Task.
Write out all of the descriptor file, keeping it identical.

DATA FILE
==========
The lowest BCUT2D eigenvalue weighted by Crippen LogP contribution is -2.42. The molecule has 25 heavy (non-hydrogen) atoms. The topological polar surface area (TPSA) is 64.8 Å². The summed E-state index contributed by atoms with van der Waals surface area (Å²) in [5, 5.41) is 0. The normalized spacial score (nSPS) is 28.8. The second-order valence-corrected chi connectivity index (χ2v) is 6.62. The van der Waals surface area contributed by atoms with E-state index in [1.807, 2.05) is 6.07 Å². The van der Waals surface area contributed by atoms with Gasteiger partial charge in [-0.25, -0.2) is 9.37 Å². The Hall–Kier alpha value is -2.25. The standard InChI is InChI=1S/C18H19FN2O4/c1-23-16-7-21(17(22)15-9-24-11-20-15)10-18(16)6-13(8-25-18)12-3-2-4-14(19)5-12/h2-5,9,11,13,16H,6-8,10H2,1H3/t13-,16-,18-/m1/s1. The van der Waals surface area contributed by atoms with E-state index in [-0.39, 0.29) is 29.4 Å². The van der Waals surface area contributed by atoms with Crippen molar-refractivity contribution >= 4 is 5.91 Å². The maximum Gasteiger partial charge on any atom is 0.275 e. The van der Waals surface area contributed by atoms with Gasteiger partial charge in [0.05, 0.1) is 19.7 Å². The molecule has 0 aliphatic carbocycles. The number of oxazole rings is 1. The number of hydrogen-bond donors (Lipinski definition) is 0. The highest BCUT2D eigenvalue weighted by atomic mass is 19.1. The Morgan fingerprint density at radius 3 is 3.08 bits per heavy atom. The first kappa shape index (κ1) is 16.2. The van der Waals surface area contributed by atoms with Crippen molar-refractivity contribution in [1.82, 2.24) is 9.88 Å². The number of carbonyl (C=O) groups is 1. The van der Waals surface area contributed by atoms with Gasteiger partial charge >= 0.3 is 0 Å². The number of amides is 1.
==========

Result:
The lowest BCUT2D eigenvalue weighted by Crippen LogP contribution is -2.42. The molecule has 25 heavy (non-hydrogen) atoms. The topological polar surface area (TPSA) is 64.8 Å². The summed E-state index contributed by atoms with van der Waals surface area (Å²) in [5, 5.41) is 0. The normalized spacial score (nSPS) is 28.8. The second-order valence-corrected chi connectivity index (χ2v) is 6.62. The van der Waals surface area contributed by atoms with E-state index in [1.807, 2.05) is 6.07 Å². The van der Waals surface area contributed by atoms with Gasteiger partial charge in [-0.25, -0.2) is 9.37 Å². The Hall–Kier alpha value is -2.25. The standard InChI is InChI=1S/C18H19FN2O4/c1-23-16-7-21(17(22)15-9-24-11-20-15)10-18(16)6-13(8-25-18)12-3-2-4-14(19)5-12/h2-5,9,11,13,16H,6-8,10H2,1H3/t13-,16-,18-/m1/s1. The van der Waals surface area contributed by atoms with E-state index in [-0.39, 0.29) is 29.4 Å². The van der Waals surface area contributed by atoms with Crippen molar-refractivity contribution >= 4 is 5.91 Å². The maximum Gasteiger partial charge on any atom is 0.275 e. The van der Waals surface area contributed by atoms with Gasteiger partial charge in [0.05, 0.1) is 19.7 Å². The molecule has 0 aliphatic carbocycles. The number of oxazole rings is 1. The number of hydrogen-bond donors (Lipinski definition) is 0. The highest BCUT2D eigenvalue weighted by atomic mass is 19.1. The Morgan fingerprint density at radius 3 is 3.08 bits per heavy atom. The first kappa shape index (κ1) is 16.2. The van der Waals surface area contributed by atoms with Crippen molar-refractivity contribution in [1.82, 2.24) is 9.88 Å². The number of carbonyl (C=O) groups is 1. The van der Waals surface area contributed by atoms with Gasteiger partial charge >= 0.3 is 0 Å². The number of amides is 1.